On October 18, 2000, Kemp was seen by the otolaryngologist, who recommended continued antibiotics, nasal spray and a CT scan of Kemp's sinuses. On December 4, 2000, a CT scan was performed and it showed polyps, opacification, and remodeling of some bony structures. (Schulman Aff., Ex. B at K32-33.) After returning to the infirmary with complaints about his sinuses in December 2000 and January 2001, Kemp was told on January 11, 2001 that he would be referred to otolaryngology once more. On April 16, 2001, at his follow-up appointment, the physician recommended that he continue the antibiotics, get another CT scan and noted that surgery may be indicated. Kemp continued visits to the otolaryngology clinic, with at least seven visits through February of 2002. Surgery was not recommended in any of those visits. His sinuses cleared up in roughly September of 2001, after receiving only medical (as opposed to surgical) treatment. (Kemp. Dep. 88.)

  On March 16, 2001, Dr. Armen Kasabjan successfully performed surgery on Kemp's feet to remove the masses.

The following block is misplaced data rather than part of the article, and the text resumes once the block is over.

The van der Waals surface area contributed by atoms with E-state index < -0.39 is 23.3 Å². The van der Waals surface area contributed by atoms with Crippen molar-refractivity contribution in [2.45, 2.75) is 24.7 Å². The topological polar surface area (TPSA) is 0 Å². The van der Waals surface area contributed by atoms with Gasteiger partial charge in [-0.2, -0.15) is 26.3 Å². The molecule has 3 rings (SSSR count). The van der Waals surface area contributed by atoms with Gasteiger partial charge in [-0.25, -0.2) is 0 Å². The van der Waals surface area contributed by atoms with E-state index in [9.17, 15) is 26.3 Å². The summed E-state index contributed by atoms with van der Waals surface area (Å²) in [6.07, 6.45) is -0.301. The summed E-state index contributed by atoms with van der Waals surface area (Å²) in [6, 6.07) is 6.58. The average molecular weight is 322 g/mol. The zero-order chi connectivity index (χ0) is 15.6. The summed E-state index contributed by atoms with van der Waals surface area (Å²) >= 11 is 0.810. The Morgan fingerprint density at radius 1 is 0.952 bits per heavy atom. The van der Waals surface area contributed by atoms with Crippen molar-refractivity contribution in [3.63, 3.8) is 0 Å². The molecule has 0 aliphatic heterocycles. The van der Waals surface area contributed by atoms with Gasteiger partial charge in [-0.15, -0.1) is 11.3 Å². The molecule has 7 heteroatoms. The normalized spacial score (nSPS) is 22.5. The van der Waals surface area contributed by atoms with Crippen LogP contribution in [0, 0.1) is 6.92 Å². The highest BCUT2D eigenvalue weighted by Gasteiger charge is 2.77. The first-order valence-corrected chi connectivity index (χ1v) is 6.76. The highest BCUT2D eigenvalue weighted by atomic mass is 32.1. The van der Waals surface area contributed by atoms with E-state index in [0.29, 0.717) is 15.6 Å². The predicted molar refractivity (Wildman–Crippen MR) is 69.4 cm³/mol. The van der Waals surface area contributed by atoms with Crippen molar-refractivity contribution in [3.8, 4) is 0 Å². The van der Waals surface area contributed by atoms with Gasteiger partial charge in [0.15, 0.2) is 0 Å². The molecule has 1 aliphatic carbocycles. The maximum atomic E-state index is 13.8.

A. Standard for Summary Judgment

  Under Rule 56 of the Federal Rules of Civil Procedure, a party is entitled to summary judgment "if the pleadings, depositions, answers to interrogatories and admissions on file, together with the affidavits, if any, show that there is no genuine issue as to any material fact and that the moving party is entitled to judgment as a matter of law." Fed.R.Civ.P. 56(c). The substantive law governing the case identifies the facts that are material, and "[o]nly disputes over facts that might affect the outcome of the suit under the governing law will properly preclude the entry of summary judgment." Anderson v. Liberty Lobby, Inc., 477 U.S. 242, 248 (1986) (citation omitted). Summary judgment is not warranted if "the evidence is such that a reasonable jury could return a verdict for the nonmoving party." Id.

  In reviewing the evidence on a motion for summary judgment, I must "resolv[e] all factual ambiguities and credit? all inferences, including those relating to credibility," in favor of the party opposing the motion. Petrosino v. Bell Altantic, 385 F.3d 210, 219 (2d Cir. 2004) (citations omitted); see also Matsushita Elec. Indus. Co., Ltd. v. Zenith Radio Corp., 475 U.S. 574, 587 (1986). Once the moving party has met its burden, the opposing party "must do more than simply show that there is some metaphysical doubt as to the material facts. . . . [T]he nonmoving party must come forward with `specific facts showing that there is a genuine issue for trial.'" Matsushita, 475 U.S. at 586-87 (quoting Fed.R. Civ. P. 56(e)).